PHILADELPHIA — He swayed slightly from side to side, his bare feet slapping the ground with each step. Identified only as Rogers, the lanky young man was one of nine neurological patients in a series of sepia-toned "electro-photographs," captured with novel stop-motion technology in Philadelphia in the summer of 1885.
The photographer was Eadweard Muybridge, better known for using his technique to record the movements of galloping horses. His famous images settled a vigorous debate of the Victorian era: whether the animals, at any point in their stride, lift all four hooves off the ground. (They do.)
Yet Rogers and the other medical patients in the photos have long been a mystery. Historians knew the images had allowed physicians to make precise measurements of irregular movements caused by disorders of the brain and spinal cord. But what caused the patients' symptoms? How were they treated? Who were they?
Geoffrey Noble, a neurologist who spent months combing through yellowing archives at the University of Pennsylvania, has now cracked the case. Working from limited details in an index that accompanied the photos, he matched them with comprehensive, handwritten medical records for each of the nine patients — revealing their diagnoses, the medicines they took, even where they lived and worked.
The clinical histories provide a rich illustration of an era when physicians were just starting to use technology to unlock the secrets of the human brain, said Noble, who did the research while he was a neurology resident at Penn's Perelman School of Medicine.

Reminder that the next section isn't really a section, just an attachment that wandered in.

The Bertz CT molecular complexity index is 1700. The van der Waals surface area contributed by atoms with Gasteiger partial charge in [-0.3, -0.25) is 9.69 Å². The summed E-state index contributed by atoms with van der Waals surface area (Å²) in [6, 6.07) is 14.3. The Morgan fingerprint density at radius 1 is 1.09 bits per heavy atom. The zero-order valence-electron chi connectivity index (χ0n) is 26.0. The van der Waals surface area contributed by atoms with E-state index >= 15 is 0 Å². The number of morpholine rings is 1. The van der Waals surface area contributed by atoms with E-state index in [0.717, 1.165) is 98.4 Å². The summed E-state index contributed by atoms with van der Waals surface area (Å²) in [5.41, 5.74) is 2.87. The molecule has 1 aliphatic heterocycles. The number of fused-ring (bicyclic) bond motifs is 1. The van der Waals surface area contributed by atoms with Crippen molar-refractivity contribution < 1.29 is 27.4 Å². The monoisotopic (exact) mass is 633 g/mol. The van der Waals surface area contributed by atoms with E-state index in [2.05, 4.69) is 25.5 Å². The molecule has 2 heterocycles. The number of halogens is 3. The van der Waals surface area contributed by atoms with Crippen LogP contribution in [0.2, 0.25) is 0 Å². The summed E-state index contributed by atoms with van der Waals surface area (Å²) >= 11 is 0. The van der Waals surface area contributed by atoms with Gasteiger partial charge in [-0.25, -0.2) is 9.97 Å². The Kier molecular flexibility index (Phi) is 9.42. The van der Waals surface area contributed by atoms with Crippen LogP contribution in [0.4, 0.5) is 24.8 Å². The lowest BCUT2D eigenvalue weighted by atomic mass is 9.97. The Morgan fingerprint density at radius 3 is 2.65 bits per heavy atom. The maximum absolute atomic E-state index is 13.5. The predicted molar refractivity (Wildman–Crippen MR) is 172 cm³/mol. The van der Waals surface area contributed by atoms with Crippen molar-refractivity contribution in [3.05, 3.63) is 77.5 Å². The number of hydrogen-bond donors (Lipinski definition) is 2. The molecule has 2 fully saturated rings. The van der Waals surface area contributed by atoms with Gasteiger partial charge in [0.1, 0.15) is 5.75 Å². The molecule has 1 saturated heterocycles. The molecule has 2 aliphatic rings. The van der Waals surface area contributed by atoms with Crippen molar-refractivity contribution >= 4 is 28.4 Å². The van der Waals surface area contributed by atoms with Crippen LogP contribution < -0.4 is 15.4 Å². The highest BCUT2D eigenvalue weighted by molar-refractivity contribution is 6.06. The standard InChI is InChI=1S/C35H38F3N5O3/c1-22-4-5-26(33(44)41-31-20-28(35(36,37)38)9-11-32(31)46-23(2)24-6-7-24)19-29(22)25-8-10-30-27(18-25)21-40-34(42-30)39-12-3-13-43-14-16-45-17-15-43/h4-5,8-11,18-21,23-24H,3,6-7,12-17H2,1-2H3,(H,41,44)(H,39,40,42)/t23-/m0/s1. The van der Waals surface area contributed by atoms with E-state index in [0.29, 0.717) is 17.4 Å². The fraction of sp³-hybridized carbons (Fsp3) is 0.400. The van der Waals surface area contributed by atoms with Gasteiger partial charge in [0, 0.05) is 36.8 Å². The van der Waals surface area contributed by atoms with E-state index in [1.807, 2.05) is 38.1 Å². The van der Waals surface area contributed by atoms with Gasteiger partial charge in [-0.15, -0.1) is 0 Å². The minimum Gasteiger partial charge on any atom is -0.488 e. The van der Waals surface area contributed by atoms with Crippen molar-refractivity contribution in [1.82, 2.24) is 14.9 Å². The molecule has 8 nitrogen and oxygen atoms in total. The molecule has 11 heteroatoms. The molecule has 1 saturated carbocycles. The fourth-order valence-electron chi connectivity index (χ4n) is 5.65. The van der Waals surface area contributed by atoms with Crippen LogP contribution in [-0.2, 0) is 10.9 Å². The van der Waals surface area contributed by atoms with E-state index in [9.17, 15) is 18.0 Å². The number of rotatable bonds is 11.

Scientists had begun using microscopes to study brains from autopsies, discovering the structure of neurons and how they were connected. And Muybridge's cameras offered a more precise way to characterize neurological disorders in those who were still living — foreshadowing the MRIs and other high-tech equipment that would come a century later.
The patients were photographed walking in front of a grid of white strings, hung at the back of a three-sided wooden studio near 36th and Pine Streets. The grid appeared in the photos like a big sheet of graph paper, allowing Muybridge's collaborator, Penn physician Francis X. Dercum, to measure the motion of their arms and legs.
Before then, neurologists had only their eyes and ears.
"These doctors had no tests at that time beyond their talking to the patients and examining their patients," said Noble, now a fellow in neuromuscular medicine at Brigham and Women's Hospital and Massachusetts General Hospital.
Noble did not set out to solve the riddle of the photos. His initial goal was more general: to study the early history of his field. Penn neurology professor Geoffrey Aguirre told Noble about the clinic records, which had been rediscovered after a recent renovation, and in November 2020, he started to read.